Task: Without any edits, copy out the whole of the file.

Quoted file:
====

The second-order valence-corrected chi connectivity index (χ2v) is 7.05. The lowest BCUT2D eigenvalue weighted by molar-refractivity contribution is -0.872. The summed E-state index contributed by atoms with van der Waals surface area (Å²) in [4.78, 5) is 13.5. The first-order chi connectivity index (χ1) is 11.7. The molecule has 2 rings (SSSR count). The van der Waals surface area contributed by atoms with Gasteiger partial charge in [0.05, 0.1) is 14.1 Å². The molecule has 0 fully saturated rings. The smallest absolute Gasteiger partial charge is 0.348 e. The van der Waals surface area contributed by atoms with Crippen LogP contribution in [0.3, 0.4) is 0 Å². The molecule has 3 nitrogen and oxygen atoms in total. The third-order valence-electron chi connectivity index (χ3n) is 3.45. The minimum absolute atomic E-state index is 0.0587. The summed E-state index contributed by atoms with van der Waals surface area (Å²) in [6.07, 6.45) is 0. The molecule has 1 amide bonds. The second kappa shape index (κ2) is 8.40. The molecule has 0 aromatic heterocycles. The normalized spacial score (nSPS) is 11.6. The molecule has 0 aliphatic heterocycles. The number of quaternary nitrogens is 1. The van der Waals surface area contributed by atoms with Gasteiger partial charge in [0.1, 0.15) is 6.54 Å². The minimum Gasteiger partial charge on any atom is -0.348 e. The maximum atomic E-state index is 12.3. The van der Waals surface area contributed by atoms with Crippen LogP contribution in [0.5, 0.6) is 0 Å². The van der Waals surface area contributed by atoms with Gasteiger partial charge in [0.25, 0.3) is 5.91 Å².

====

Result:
The second-order valence-corrected chi connectivity index (χ2v) is 7.05. The lowest BCUT2D eigenvalue weighted by molar-refractivity contribution is -0.872. The summed E-state index contributed by atoms with van der Waals surface area (Å²) in [4.78, 5) is 13.5. The first-order chi connectivity index (χ1) is 11.7. The molecule has 2 rings (SSSR count). The van der Waals surface area contributed by atoms with Gasteiger partial charge in [0.05, 0.1) is 14.1 Å². The molecule has 0 fully saturated rings. The smallest absolute Gasteiger partial charge is 0.348 e. The van der Waals surface area contributed by atoms with Crippen LogP contribution in [0.3, 0.4) is 0 Å². The molecule has 3 nitrogen and oxygen atoms in total. The third-order valence-electron chi connectivity index (χ3n) is 3.45. The minimum absolute atomic E-state index is 0.0587. The summed E-state index contributed by atoms with van der Waals surface area (Å²) in [6.07, 6.45) is 0. The molecule has 1 amide bonds. The second kappa shape index (κ2) is 8.40. The molecule has 0 aromatic heterocycles. The normalized spacial score (nSPS) is 11.6. The molecule has 0 aliphatic heterocycles. The number of quaternary nitrogens is 1. The van der Waals surface area contributed by atoms with Gasteiger partial charge in [0.1, 0.15) is 6.54 Å². The minimum Gasteiger partial charge on any atom is -0.348 e. The maximum atomic E-state index is 12.3. The van der Waals surface area contributed by atoms with Crippen LogP contribution in [0.5, 0.6) is 0 Å². The van der Waals surface area contributed by atoms with Gasteiger partial charge in [0.25, 0.3) is 5.91 Å².